Compensation for ecosystem services provided by the forest may some day provide income and thus an incentive to participate in ecosystem-services markets.
Forests provide a myriad of public benefits to human welfare and the overall health and sustainability of the biosphere. Known as "ecosystem services" these benefits include wildlife and pollinator habitat, improved water quality, groundwater recharge, storage and regulation of storm flows, decomposition of organic debris, soil creation and maintenance, erosion control, sediment retention, carbon storage, recreation, and aesthetics. These public benefits are provided by the thousands of private landowners who keep their forest as forest. Once forests get converted to other land uses many of these natural services diminish or disappear.
Historically, economists and policy makers haven't assigned a dollar value to ecosystem services, but this is changing. Scientists and policy makers have begun proposing and implementing programs to compensate landowners for the services their lands provide. The intention of these programs is to provide landowners with incentives to keep their land in forest. Though current use assessment (RSA 79-A) doesn't explicitly talk about ecosystem services, it is an example of the State Legislature recognizing private landowners for preserving open space, "...thus providing a healthful and attractive outdoor environment for work and recreation of the state's citizens, maintaining the character of the state's landscape, and conserving the land, water, forest, agricultural and wildlife resources."
Carbon storage is one of the most developed ecosystem services markets. Although the existence of a market for carbon doesn't mean it is the most important ecosystem service. Work and research continues on the valuation of other services. New markets for ecosystem services may emerge as the public becomes more aware of their importance. Wetlands banking, conservation banking, and other large-scale efforts to protect the values and services provided by natural landscapes are already established in regions around the nation. Private landowners stand to benefit from growing markets for ecosystem services.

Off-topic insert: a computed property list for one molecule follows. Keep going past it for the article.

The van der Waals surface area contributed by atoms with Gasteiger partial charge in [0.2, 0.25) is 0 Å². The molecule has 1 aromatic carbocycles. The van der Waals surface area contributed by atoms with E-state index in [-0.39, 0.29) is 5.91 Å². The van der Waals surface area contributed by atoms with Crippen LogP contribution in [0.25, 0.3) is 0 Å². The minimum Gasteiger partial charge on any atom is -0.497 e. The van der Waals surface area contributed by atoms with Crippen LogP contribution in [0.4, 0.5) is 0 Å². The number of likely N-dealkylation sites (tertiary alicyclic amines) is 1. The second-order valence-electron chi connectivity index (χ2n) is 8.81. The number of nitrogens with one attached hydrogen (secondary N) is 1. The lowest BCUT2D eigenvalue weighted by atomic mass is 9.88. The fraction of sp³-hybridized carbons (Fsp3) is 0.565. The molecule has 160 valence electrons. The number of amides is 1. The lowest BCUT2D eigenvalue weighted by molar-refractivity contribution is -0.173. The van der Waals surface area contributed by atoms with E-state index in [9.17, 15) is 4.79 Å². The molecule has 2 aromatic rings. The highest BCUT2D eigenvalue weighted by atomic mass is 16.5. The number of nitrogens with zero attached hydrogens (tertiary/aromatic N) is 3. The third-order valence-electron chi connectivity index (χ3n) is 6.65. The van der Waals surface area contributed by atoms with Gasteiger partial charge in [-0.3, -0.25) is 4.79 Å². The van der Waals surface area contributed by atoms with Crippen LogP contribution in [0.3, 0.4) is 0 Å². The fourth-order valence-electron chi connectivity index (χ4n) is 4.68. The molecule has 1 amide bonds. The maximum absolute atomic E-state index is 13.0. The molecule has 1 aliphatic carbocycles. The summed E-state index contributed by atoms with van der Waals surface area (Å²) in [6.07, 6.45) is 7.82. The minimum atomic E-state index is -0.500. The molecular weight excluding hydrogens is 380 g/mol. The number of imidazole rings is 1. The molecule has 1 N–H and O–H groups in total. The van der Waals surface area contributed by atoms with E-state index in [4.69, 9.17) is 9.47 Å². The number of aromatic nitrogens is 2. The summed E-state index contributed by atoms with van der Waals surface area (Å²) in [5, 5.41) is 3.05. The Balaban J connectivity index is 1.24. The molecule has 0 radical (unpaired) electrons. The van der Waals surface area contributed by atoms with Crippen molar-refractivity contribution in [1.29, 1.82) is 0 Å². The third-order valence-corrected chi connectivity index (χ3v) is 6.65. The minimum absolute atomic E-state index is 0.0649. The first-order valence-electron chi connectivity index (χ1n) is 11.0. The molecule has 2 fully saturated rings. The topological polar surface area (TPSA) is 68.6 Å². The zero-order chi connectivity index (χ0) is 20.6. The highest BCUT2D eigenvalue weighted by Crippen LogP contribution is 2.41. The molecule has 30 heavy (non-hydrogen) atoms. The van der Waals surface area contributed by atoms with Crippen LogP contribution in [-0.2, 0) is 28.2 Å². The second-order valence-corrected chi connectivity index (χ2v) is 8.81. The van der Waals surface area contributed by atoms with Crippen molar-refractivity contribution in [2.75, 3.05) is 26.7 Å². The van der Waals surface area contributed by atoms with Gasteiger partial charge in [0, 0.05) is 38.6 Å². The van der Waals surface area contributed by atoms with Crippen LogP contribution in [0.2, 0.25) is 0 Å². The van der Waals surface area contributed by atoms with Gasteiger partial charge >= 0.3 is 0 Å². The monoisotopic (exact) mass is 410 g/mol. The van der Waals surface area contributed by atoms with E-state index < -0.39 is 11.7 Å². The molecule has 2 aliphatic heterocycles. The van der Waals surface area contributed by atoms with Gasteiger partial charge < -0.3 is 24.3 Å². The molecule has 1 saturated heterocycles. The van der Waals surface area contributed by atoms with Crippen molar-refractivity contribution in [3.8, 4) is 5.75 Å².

All forests store carbon. The rate and quantity of carbon stored varies by forest type, age, and structure. Carbon markets, which provide credible standards by which carbon storage is measured and verified, are developing and give forest landowners an opportunity to measure and monitor the carbon stored in their forests and sell credits on an open market. Carbon emitters seeking to offset their carbon emissions purchase carbon credits. Currently these markets within the United States are entirely voluntary, though the development of a mandatory national carbon “cap-and-trade” system would change this situation.
Carbon-credit transactions may be private transactions between parties or coordinated through centralized registries or exchanges. There are several registries for forest carbon-offset credits. The Climate Action Reserve (CAR) is one example.
Developing a carbon-offset project is complex and expensive, involving inventory, monitoring, and verification costs above and beyond what is necessary for a normal forest management plan. Currently, participation in these markets is only feasible for large landowners, though some carbon-offset project-development companies are developing programs to aggregate multiple smaller landowners. Participation in these markets imposes long-term commitments and expenses.
Other models exist for compensating landowners for their good stewardship to ensure their forests provide ecosystem services. Wetland-mitigation banking and conservation banking for endangered species mitigate unavoidable impacts on aquatic resources and endangered species from development or other activity. The “bank” is a restored, enhanced or conserved area maintained to specific contractual standards by the bank owners. The banks are subject to regulatory review. Mitigation or conservation credits, which provide a specific ecosystem function, are sold to companies whose projects have an unavoidable impact on a similar resource. For example, if a project impacts a specific endangered species habitat, the purchased credit must support that same species habitat in the bank. New Hampshire has no mitigation banks, but states such as California and Florida have used them for decades.
Be aware of new and emerging markets.
1.2 Setting Objectives; 1.3 Forest Management Planning.
Chicago Climate Exchange. 2009. http://www.chicagoclimateexchange.com/ Accessed March 11, 2010.
National Timber Tax website. http://www.timbertax.org/ Accessed March 12, 2010.
RGGI. 2008. Regional Greenhouse Gas Initiative. http://www.rggi.org/home Accessed March 11, 2010.
RSA 79-A. Current Use Taxation. http://www.gencourt.state.nh.us/rsa/html/v/79-a/79-a-mrg.htm Accessed May 27, 2010.
USDA Forest Service. Ecosystem Services. http://www.fs.fed.us/ecosystemservices/index.shtml Accessed March 11, 2010.
USDA Forest Service—Northern Research Station. Carbon Tools. http://nrs.fs.fed.us/carbon/tools/ Accessed March 11, 2010.
US Environmental Protection Agency. Mitigation Banking Fact Sheet. http://www.epa.gov/owow/wetlands/facts/fact16.html Accessed March 11, 2010.